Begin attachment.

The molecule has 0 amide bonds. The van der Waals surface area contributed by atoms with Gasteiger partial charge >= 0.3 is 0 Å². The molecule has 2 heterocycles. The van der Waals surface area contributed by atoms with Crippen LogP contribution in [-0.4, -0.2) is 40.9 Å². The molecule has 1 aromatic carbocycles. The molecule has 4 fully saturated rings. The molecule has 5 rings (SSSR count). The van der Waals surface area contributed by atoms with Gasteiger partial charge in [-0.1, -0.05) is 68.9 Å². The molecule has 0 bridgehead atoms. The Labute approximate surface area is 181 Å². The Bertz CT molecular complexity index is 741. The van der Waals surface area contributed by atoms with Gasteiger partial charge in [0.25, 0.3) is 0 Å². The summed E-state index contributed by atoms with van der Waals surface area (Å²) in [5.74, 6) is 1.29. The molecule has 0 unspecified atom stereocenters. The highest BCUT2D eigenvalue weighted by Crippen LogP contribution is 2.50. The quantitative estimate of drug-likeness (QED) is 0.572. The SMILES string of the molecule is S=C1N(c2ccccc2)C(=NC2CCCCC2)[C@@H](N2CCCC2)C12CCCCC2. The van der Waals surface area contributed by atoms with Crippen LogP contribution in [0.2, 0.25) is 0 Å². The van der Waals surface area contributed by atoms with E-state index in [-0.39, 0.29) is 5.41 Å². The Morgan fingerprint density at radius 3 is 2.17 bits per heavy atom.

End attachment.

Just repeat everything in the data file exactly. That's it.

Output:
The molecule has 0 amide bonds. The van der Waals surface area contributed by atoms with Gasteiger partial charge >= 0.3 is 0 Å². The molecule has 2 heterocycles. The van der Waals surface area contributed by atoms with Crippen LogP contribution in [-0.4, -0.2) is 40.9 Å². The molecule has 1 aromatic carbocycles. The molecule has 4 fully saturated rings. The molecule has 5 rings (SSSR count). The van der Waals surface area contributed by atoms with Gasteiger partial charge in [-0.1, -0.05) is 68.9 Å². The molecule has 0 bridgehead atoms. The Labute approximate surface area is 181 Å². The Bertz CT molecular complexity index is 741. The van der Waals surface area contributed by atoms with Gasteiger partial charge in [0.25, 0.3) is 0 Å². The summed E-state index contributed by atoms with van der Waals surface area (Å²) in [5.74, 6) is 1.29. The molecule has 0 unspecified atom stereocenters. The highest BCUT2D eigenvalue weighted by Crippen LogP contribution is 2.50. The quantitative estimate of drug-likeness (QED) is 0.572. The SMILES string of the molecule is S=C1N(c2ccccc2)C(=NC2CCCCC2)[C@@H](N2CCCC2)C12CCCCC2. The van der Waals surface area contributed by atoms with Crippen LogP contribution in [0.2, 0.25) is 0 Å². The van der Waals surface area contributed by atoms with E-state index in [-0.39, 0.29) is 5.41 Å². The Morgan fingerprint density at radius 3 is 2.17 bits per heavy atom.